* Note, not 'dressing well'.
 

Balfour

Suspended
I'm well aware of that. There's a quote I think of, I can't find it now but I think it was Prince Charles saying something to the effect of being like a broken watch, that he never changes his style and so he becomes fashionable once a decade, or something like that. I guess I just don't follow the argument. Yes, people dress casual and now some people may wonder why you are dressed up when you put on a white shirt. Which leads us to what conclusion? Don't wear white shirts?
The Prince of Wales would have been talking about not changing his style of tailored clothing. Like many who dress in bespoke clothing, he will not be particularly interested in whether narrow lapels are 'in' or not. He will find something that works for him and his proportions and stick with it. It may be fashionable, or not, depending on trends, hence the 'broken clock'.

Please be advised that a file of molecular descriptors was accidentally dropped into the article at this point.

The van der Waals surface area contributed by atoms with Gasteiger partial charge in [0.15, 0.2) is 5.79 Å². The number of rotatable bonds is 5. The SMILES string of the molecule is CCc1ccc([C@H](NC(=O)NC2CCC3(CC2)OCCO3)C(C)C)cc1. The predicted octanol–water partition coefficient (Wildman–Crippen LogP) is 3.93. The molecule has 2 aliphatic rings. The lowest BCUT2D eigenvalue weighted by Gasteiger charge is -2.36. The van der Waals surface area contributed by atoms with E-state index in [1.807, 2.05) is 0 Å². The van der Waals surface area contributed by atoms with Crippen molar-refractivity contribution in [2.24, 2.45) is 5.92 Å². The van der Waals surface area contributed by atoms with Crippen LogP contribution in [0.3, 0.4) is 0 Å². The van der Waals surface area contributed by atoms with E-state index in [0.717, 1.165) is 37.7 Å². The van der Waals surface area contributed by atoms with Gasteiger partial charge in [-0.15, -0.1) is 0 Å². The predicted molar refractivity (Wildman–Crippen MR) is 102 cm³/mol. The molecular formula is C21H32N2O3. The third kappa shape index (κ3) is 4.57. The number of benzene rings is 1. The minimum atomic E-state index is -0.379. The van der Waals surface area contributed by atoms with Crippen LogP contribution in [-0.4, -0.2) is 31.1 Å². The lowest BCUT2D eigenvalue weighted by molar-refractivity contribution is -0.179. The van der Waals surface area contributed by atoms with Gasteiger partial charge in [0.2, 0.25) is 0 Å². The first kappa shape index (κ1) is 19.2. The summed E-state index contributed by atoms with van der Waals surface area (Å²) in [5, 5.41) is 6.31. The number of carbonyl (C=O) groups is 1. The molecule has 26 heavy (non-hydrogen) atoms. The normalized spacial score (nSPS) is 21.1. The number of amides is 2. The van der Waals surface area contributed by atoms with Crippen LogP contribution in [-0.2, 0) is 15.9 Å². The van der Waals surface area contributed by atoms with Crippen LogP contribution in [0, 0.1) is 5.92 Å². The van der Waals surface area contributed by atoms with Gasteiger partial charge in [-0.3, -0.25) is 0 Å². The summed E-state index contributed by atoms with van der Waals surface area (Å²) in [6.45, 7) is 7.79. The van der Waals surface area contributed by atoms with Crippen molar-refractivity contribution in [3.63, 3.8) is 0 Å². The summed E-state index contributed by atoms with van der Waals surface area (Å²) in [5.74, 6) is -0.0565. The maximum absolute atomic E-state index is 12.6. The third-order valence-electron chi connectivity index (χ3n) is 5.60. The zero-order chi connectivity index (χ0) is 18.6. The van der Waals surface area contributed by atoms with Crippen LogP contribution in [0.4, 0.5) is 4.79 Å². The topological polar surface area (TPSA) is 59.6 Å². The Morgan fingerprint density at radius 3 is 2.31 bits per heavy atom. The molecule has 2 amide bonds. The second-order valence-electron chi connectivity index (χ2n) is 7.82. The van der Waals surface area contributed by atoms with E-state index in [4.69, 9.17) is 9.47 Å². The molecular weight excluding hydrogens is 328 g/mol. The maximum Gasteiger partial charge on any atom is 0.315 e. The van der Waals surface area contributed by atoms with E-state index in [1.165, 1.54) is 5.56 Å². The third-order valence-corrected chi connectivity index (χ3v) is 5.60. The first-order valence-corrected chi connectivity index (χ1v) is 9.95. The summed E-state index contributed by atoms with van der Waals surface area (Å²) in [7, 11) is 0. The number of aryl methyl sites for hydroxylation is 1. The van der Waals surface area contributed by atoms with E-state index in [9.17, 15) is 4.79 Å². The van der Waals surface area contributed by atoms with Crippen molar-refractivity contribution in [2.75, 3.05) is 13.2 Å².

He would not have been talking about dressing like ordinary people or dressing casually versus dressing formally. As regards the former, he has not done this for decades (ironically, his father favours a much simpler and less affected form of dress). As regards the latter, he has always done this (see his country kit), just not in the manner of the people.

And, frankly, it is a little silly to take your cues from Royalty, or rely on what the Prince of Wales does, if you care about being effective in the real world.

More generally, I think voxsartoria summed things up well around six years ago (if slightly polemically). He was commenting on a question posed about trends regarding gorge height:

voxsartoria said: